Just as Britian was riven by industrial strife in the 1970’s, so today those sharp divisions can be seen elsewhere, across the media, in our social and cultural life, and in many of our institutions which seem more interested in pursuing their own agenda than in serving the public at large.

And in Parliament too an extraordinary disconnect appears to have developed between those we send to Westminster and the voters they are supposed to represent.

Just as the political class were slow to pick up the public’s exasperation at the levels of industrial militancy during the 1960’s and ‘70’s, so too the present generation of politicians seem quite unable or unwilling to discuss the issues affecting the general public, with uncontrolled immigration the most pressing of all.

There are of course important differences between now and 1974. As those two general elections that year indicated, support for both parties held up, so much so that there was scarcely a seat to separate them in either contest.

Today the political landscape looks very different. Such is the anger and sense of betrayal among Conservative voters that their patience has finally snapped and with it, possibly, the survival of the Party they once supported.

By contrast Labour looks set to win an unprecedented majority of around 190  based on the latest polling - the largest projected majority in modern political history.

And yet, and yet, despite the headline figures, neither party generates anything like the enthusiasm among voters that we have seen in the past. Indeed, it is said that the ‘none of the above’ is likely to be the overall winner in terms of the bare numbers.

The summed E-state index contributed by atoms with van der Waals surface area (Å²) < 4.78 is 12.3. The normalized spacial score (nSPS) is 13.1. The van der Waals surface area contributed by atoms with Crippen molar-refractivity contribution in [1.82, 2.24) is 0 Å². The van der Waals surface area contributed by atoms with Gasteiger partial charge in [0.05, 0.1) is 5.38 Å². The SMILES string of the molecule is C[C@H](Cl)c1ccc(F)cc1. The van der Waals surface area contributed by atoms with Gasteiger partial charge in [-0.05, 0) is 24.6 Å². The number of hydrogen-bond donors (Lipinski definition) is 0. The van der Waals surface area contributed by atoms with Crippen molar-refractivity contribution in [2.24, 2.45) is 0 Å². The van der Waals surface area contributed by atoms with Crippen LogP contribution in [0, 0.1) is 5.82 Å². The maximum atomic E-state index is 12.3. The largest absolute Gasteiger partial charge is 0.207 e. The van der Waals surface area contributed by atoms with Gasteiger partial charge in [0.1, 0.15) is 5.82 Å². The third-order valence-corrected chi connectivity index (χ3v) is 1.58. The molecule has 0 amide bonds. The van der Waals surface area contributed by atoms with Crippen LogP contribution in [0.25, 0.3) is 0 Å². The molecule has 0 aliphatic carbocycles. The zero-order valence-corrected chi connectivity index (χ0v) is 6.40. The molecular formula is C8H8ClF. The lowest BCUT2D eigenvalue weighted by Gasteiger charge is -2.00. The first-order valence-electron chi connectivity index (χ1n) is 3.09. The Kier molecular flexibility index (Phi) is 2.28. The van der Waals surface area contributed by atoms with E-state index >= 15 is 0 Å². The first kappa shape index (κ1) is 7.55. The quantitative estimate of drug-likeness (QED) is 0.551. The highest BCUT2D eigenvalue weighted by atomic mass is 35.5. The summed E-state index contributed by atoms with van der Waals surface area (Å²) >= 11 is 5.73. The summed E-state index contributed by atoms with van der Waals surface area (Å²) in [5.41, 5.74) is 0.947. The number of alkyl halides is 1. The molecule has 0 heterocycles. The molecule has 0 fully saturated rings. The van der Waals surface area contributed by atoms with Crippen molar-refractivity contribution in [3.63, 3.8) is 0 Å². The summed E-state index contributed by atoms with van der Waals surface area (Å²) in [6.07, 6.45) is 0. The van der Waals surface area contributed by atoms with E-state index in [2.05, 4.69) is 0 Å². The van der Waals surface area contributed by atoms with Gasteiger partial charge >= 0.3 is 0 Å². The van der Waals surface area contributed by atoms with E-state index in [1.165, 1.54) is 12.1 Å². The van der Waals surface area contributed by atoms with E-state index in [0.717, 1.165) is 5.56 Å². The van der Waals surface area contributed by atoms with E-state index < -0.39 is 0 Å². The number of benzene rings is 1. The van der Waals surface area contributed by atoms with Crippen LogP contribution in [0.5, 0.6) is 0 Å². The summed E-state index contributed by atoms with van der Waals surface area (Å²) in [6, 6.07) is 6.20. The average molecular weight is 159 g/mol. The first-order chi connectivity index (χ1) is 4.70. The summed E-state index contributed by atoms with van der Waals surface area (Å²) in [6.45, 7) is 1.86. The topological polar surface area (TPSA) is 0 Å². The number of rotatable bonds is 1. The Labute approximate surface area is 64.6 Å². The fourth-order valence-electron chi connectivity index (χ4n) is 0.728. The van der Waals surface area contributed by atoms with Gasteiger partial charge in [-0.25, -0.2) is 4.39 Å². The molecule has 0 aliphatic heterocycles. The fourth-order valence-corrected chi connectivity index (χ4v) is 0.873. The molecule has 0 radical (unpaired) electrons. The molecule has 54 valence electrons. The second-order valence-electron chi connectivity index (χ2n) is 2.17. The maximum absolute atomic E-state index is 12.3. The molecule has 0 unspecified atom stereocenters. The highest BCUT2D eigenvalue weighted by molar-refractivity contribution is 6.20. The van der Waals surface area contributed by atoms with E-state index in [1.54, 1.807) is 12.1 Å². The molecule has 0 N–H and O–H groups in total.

It is worth drawing one further historical parallel from these two periods in our recent history. Both involve renewal. And both revolve around particular individuals.

Following the Conservative Party’s defeat in October of ’74, it was clear that Ted Heath’s time had come to an end. Since becoming leader of the party in 1965 he had fought four general election campaigns and lost three of them. It was time for a change.

With Keith Joseph no longer a viable candidate on the Right, it fell to an outsider, one Margaret Thatcher to put her hat in the ring and contest the leadership on a new and radical platform. In February 1975 she was duly elected leader of the Conservative Party and spent the next five years thinking and planning ahead and putting plans in place in readiness for an election in 1978 or 1979.

Fifty years on, a very different type of character is also making waves on the conservative side of politics. He too has said he is working to a five year plan to be implemented in 2028 or 2029.

At the time of writing, Nigel Farage has thrown his hat in the ring albeit on a Reform Party ticket and not as a Conservative Party candidate.

While there are obvious differences between the two, they have both tapped into the sense of frustration and anger at the paralysis which appears to have gripped the country. Both have challenged the status quo and both have offered a radical agenda for change.

Is history about to repeat itself fifty years on? Is this the time when the country embarks on a long march towards transformational and radical reform as it did in 1979?

Things seem suddenly to have sparked into life.

Only time will tell.

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Ben Philips is Deputy Chairman and Communications Director of CIBUK.Org